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Microsoft Says Free Software Violates 235 Patents 1217

prostoalex writes "Microsoft told Fortune magazine that various free software products violate at least 235 patents, and it's time to expect users of this software to pay up patent licensing royalties: 'Microsoft General Counsel Brad Smith and licensing chief Horacio Gutierrez sat down with Fortune recently to map out their strategy for getting FOSS users to pay royalties. Revealing the precise figure for the first time, they state that FOSS infringes on no fewer than 235 Microsoft patents.'"

Is Paying Hackers Good for Business? 94

Jenny writes "In the light of the recent QuickTime vulnerability, revealed for $10,000 spot cash, the UK IT Security Journalist of the Year asks why business treats security research like a big money TV game show. 'There can be no doubt that any kind of public vulnerability research effort will have the opportunity to turn sour, both for the company promoting it and the users of whatever software or service finds itself exposed to attack without any chance to defend itself. Throw a financial reward into the mix and the lure of the hunt, the scent of blood, is going to be too much for all but the most responsible of hackers. There really is no incentive to report their findings to the vulnerable company, and plenty not to. Which is why, especially in the IT security business, there needs to be a code of conduct with regard to responsible disclosure.' Do you think there's any truth to this? Or is it a better idea to find the vulnerabilities as fast as possible, damn the consequences?"

Virtues of Monoculture, Or Why Microsoft Wins 703

blackbearnh writes to ask, "Why does Microsoft win the development environment war so often, when we all know it's a lifetime lock-in to Windows? Perhaps it's because the open source community offers too much choice." From the post: "Microsoft offers the certainty of no choices. Choice isn't always good, and the open source community sometimes offers far too many ways to skin the same cat, choices that are born more out of pride, ego, or stubbornness than a genuine need for two different paths. I won't point fingers, everyone knows examples... The reality is that there are good, practical reasons that drive people into the arms of the Redmond tool set, and we need to accept that as a fact and learn from it, rather than shake our fists and curse the darkness."

Has Open Source Lost Its Halo? 277

PetManimal writes "Open-source software development once had a reputation as a grassroots movement, but it is increasingly a mainstream IT profit center, and according to Computerworld, some in the industry are asking whether 'open source' has become a cloak used by IT vendors large and small to disguise ruthless and self-serving behavior. Citing an online opinion piece by Gordon Haff, an analyst at Illuminata Inc., the article notes that HP and IBM have not only profited from open-source at the expense of competitors, but have also boosted their images in the open-source community. The Computerworld article also mentions the efforts by the Microsoft/Windows camp to promote open-source credentials: '[InfoWorld columnist Dave] Rosenberg is more disturbed by the bandwagon jumpers: the companies, mostly startups, belatedly going open-source in order to ride a trend, while paying only lip service to the community and its values. Take Aras Corp., a provider of Windows-based product lifecycle management (PLM) software that in January decided to go open-source. Rosenberg depicted the firm in his blog as an opportunistic Johnny-Come-Lately. "I'm not impressed when a company whose software is totally built on Microsoft technologies goes open-source," said Rosenberg, who even suspects that the company is being promoted by Microsoft as a shill to burnish Redmond's image in open-source circles."'"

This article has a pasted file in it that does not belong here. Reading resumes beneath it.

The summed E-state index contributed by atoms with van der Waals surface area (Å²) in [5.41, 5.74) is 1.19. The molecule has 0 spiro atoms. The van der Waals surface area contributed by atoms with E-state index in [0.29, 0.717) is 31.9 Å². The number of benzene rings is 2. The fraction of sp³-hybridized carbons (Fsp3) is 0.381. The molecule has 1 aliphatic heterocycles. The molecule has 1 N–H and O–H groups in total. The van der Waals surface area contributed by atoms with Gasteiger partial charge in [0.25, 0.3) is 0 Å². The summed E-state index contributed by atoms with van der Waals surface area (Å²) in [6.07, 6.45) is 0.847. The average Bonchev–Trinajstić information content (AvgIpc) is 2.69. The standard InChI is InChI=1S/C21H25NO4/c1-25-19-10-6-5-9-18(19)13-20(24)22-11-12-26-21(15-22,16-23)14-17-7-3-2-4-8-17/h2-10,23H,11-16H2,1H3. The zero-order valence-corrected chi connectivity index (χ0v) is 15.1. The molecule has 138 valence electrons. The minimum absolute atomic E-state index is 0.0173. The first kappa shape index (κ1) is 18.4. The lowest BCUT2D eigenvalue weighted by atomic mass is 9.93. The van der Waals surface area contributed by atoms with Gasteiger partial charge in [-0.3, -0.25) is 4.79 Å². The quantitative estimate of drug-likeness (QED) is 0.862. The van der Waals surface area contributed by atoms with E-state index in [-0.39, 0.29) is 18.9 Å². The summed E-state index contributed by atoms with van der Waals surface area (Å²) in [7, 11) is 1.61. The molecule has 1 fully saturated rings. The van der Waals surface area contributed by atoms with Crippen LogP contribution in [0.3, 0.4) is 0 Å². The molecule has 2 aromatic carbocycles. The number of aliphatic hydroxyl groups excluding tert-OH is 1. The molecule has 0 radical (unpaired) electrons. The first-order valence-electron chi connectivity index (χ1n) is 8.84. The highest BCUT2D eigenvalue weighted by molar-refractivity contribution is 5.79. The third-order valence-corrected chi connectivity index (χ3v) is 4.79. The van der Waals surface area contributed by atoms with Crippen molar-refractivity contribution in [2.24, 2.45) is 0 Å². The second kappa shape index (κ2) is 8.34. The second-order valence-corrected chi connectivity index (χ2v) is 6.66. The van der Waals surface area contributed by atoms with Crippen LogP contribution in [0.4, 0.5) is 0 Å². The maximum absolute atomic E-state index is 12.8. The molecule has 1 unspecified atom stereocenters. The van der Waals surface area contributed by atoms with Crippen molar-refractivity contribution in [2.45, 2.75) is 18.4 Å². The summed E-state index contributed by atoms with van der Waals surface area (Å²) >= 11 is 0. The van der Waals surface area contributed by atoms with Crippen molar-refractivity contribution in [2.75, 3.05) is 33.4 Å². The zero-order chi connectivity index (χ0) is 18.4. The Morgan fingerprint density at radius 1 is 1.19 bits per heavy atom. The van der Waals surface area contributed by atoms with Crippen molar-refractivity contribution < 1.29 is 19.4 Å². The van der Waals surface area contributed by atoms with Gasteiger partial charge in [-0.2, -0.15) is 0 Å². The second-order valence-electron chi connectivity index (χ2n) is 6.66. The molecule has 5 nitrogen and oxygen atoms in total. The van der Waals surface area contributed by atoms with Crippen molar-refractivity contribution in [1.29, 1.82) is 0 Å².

Space Elevators Could Be Lethal 428

Maggie McKee writes, "A new study reports that passengers on space elevators of current design could be killed by radiation. Even traveling at 200 kilometers per hour, passengers would spend several days in the Van Allen radiation belts, long enough to kill them." Looks like the elevator scientists will get this one solved before liftoff.

Dvorak On Microsoft/Novell Deal 218

zaxios writes, "John C. Dvorak has weighed in on the recent Novell-Microsoft pact. Among his insights: 'Microsoft has been leery of doing too much with Linux because of all the weirdness with the licenses and the possibility that one false move would make a Microsoft product public domain at worst, or subject to the GPL at best.' But now, 'the idea is to create some sort of code that is jammed into Linux and whose sole purpose is to let some proprietary code run under Linux without actually "touching" Linux in any way that would subject the proprietary code to the GPL.' According to Dvorak, it's only a matter of time before Linux is 'cracked' by Microsoft, meaning Microsoft figures out a way to run proprietary code on it."

Hollywood Says Piracy Has Ripple Effect 309

ColinPL writes to mention a Washington Post article about a new study backed by Hollywood on intellectual piracy. The study, which they're presenting to lawmakers today, claims that piracy has a ripple effect on the economy. According to the study, lost revenues may have as much as three times the impact previously imagined. From the article: "Lawmakers and federal agencies such as the Justice and State departments have helped Hollywood battle physical piracy -- specifically, counterfeit DVDs. But now the stakes are especially high for entertainment companies as they sell more of their products online in the form of digital songs, movies and other intellectual property. Internet piracy may be tougher for lawmakers to conceptualize, entertainment companies fear."

Money is the root of all evil, and man needs roots.